Continuing along this line, I then had students reverse grips from the inside. Same basic principle: Grip the wrist, begin to raise the hand along the diagonal, but then “snake” it over in a circular manner, reversing the grip and gripping his wrist. Do this first one-handed, then with both hands.
We then practised reversing grips to the outside. Once again, the same basic principle is at work, just in reverse. With your wrist gripped, drive your hand down along the diagonal and to the outside. Circle around the arm, rising into boar’s tooth and grip the partner’s wrist, thumb to the inside, effectively reversing the grip.
These three basic drills formed the basis for the rest of the class, where we practiced the ensemble of locks and keys.
Beginning on the outside, I had them perform a reversal, but by trapping the partner’s hand to our wrist with the off-hand, we have the makings of a wrist lock. Drive your hand back and the same time, making his elbow bend somewhat.  The arm should begin to form a “z” shape.  Ensuring that the partner’s hand is perpendicular to the ground, pinky finger pointing up, continue the rotational movement or your hand over the wrist and back down. This is a painful lock that will send your partner to the ground with a grimace.  Go easy, folks. Wrists are hard to replace.
Say you attempt the same manoeuvre, but measure is off, you pull back slightly, or you over-rotate the arm as you perform the technique.  Never fear. Simply slide your hand off the partner’s wrist (your other hand keeps his hand trapped) to his elbow, and perform an arm bar. Step through and take them down. If he tries to remove his arm by bending his elbow, take him into the lower key.
We then moved to plays from the inside. The first was a wrist lock from the inside (notice, we’re playing with links in the chain, progressively going up the chain, from the wrist to the shoulder. Start at the weakest available link in the chain to enable techniques.) Begin the grip reversal, bring your gripped hand palm up and into boar’s tooth from the inside. Trap your partner’s hand to your arm, and move towards the outside diagonal. His arm should be in a boar’s tooth position, with torsion on the wrist. Complete the takedown by pressing back and down while continuing to apply torsion.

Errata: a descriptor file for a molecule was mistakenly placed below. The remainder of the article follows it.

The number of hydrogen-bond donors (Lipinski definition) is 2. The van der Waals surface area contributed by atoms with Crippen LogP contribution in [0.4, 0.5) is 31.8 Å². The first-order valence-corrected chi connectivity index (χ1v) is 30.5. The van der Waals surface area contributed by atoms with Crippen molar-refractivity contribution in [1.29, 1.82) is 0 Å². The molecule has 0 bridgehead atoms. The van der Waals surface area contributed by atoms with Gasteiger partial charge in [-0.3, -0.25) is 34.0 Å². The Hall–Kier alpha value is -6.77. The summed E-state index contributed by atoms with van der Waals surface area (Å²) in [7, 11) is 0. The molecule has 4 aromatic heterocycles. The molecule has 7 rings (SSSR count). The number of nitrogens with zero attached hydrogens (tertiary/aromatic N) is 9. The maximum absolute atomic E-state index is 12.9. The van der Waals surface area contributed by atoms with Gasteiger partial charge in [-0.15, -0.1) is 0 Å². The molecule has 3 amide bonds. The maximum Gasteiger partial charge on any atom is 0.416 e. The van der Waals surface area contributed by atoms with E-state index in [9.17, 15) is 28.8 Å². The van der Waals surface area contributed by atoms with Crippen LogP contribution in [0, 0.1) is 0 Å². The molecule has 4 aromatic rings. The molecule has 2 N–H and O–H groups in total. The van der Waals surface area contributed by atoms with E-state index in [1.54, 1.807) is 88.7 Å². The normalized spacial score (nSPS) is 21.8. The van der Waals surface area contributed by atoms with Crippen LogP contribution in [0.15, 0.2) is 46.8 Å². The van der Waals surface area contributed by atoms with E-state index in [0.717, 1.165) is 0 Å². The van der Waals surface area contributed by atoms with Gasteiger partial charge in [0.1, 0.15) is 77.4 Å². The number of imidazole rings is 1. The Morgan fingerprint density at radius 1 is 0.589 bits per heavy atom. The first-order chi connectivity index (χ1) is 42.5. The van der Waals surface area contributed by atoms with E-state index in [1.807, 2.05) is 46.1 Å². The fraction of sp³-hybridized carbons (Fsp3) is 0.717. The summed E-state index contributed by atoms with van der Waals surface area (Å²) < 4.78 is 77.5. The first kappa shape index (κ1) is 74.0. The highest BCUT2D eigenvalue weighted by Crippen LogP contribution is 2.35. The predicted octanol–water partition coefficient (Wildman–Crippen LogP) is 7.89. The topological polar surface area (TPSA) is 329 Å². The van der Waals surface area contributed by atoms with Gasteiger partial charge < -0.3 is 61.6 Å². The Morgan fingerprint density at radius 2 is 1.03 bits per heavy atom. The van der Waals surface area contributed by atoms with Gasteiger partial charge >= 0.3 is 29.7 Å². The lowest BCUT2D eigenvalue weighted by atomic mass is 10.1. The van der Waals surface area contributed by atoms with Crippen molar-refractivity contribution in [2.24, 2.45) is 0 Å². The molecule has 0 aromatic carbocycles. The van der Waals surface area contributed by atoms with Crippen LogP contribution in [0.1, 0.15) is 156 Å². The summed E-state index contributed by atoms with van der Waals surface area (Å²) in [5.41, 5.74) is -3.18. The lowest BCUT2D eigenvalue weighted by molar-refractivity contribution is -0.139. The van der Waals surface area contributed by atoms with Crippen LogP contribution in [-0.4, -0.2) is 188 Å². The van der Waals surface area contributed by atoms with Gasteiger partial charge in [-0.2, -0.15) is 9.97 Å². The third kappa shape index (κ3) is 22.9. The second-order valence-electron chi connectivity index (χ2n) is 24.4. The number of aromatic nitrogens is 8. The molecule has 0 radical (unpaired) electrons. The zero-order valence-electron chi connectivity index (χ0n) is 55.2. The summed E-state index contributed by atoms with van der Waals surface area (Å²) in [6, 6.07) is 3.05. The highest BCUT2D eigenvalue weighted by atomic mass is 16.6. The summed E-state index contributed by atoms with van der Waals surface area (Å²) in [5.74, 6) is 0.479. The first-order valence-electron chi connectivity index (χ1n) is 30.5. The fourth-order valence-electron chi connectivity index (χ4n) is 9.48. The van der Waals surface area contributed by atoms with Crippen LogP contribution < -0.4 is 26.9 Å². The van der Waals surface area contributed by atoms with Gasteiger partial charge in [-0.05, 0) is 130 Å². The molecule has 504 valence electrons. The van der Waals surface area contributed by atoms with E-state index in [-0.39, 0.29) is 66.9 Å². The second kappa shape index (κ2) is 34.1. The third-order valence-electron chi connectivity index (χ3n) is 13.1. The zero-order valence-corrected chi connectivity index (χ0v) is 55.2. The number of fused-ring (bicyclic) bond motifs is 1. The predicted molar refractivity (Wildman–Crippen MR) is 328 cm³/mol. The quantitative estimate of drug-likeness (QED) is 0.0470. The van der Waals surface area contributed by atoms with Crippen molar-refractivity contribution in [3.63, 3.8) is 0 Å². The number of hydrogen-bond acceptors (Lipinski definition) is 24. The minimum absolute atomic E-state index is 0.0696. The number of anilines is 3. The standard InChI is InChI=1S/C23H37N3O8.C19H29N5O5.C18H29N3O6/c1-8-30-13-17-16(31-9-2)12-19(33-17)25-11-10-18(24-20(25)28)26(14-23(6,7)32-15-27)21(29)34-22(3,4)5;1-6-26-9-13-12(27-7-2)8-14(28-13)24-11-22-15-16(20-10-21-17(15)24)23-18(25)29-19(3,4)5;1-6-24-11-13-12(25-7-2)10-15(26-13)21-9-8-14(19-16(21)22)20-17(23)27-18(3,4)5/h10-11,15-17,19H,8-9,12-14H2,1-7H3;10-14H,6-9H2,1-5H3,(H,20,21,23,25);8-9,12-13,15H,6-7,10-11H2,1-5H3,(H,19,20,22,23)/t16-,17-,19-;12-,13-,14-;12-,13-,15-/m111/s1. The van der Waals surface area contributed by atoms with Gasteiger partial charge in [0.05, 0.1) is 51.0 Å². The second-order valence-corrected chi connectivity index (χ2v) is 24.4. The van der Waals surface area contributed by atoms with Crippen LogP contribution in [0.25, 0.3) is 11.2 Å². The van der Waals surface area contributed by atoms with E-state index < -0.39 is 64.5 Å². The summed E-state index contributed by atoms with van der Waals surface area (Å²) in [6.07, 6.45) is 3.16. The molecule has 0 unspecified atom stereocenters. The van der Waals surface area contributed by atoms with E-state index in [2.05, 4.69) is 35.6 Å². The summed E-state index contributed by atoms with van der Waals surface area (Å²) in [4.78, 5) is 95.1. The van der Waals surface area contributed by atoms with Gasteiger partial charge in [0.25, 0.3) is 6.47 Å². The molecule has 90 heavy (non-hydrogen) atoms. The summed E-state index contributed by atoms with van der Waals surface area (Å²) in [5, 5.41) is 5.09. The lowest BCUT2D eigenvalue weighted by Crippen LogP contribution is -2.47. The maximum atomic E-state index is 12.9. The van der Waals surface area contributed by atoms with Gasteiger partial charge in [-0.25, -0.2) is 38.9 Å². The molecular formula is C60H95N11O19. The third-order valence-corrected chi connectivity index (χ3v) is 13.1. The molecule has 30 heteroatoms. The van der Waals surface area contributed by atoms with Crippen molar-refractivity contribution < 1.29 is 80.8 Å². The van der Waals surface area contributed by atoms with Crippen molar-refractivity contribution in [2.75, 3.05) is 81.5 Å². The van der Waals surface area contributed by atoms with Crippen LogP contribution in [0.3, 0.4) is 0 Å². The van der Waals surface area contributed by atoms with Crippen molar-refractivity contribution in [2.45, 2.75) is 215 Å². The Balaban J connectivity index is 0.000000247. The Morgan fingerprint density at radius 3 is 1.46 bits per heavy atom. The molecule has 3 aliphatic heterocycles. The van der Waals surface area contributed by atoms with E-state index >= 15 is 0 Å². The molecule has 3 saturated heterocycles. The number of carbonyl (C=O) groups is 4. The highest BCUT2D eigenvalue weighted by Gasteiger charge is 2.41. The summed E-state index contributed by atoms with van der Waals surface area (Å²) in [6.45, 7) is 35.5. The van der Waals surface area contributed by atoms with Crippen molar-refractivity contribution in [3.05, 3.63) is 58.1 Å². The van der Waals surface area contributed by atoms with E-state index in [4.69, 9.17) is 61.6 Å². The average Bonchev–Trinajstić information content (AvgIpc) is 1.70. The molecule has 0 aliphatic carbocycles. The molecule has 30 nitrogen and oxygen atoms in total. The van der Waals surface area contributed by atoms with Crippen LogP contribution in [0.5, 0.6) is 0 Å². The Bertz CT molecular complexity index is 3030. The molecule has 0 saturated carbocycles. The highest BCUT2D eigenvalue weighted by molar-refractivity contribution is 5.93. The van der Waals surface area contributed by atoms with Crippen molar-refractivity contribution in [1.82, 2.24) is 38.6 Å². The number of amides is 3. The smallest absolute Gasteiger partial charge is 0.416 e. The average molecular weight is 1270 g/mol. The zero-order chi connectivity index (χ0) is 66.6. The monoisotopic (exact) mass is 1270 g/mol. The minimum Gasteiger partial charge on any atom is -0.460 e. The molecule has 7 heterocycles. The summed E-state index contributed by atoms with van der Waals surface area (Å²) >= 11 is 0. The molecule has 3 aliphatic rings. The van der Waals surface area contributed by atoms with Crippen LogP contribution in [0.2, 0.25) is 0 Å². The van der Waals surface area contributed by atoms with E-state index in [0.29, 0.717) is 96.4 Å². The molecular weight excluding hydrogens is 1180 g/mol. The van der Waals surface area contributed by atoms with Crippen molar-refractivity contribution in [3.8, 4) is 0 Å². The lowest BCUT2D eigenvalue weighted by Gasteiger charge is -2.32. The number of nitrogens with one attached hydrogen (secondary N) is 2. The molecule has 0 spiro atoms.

Next was the ligadura soprana. Once again, raise your hand, palm up into a boar’s tooth position. As his elbow comes up, grip it with your off hand, continuing the upward motion. At this point, his grip should be next to nil, and so simply reverse the grip, gripping his wrist from underneath now, and continue the takedown either by torqueing the shoulder out to the side and up, or in a more gentle manner by simply continuing the upward motion, which will turn into a downward motion, taking the partner to the ground.
The ligadura mezana figured next, and is similar in nature to the rest of the inside breaks. Bring your hand palm up, but not too far. The partner’s arm should now be bending somewhat, collapsing to the body, with the wrist bending towards the inside.  This may require a slight shift forward and out to get the proper angle. From here, simply drive forward and out towards the partner’s bicep, as though you would punch it. Once past the elbow, hook over and rise into boar’s tooth, completing the takedown.
Finally, the ligadura di sotto was applied from a a wrist grab. Utilising the same mechanic as above, bring the palm face up. Rather than shoot to the outside along a diagonal, shoot directly in and between the elbow and body. Rise into boar’s tooth to effect the key, then down into porta di ferro to complete the takedown.
Next week will see these applied more antagonistically, and we will complete the takedowns on the mats (for those capable of making the falls.)  Then we’ll progress up the chain and apply techniques from the clinch (collar and elbow hold, or even an over/under hold), collar/lapel grip, etc.  Further, we’ll see how we can enter for a reverse takedown or a gambarola utilising these principles. Then into breaking holds using poste, and… ok.  Enough for now.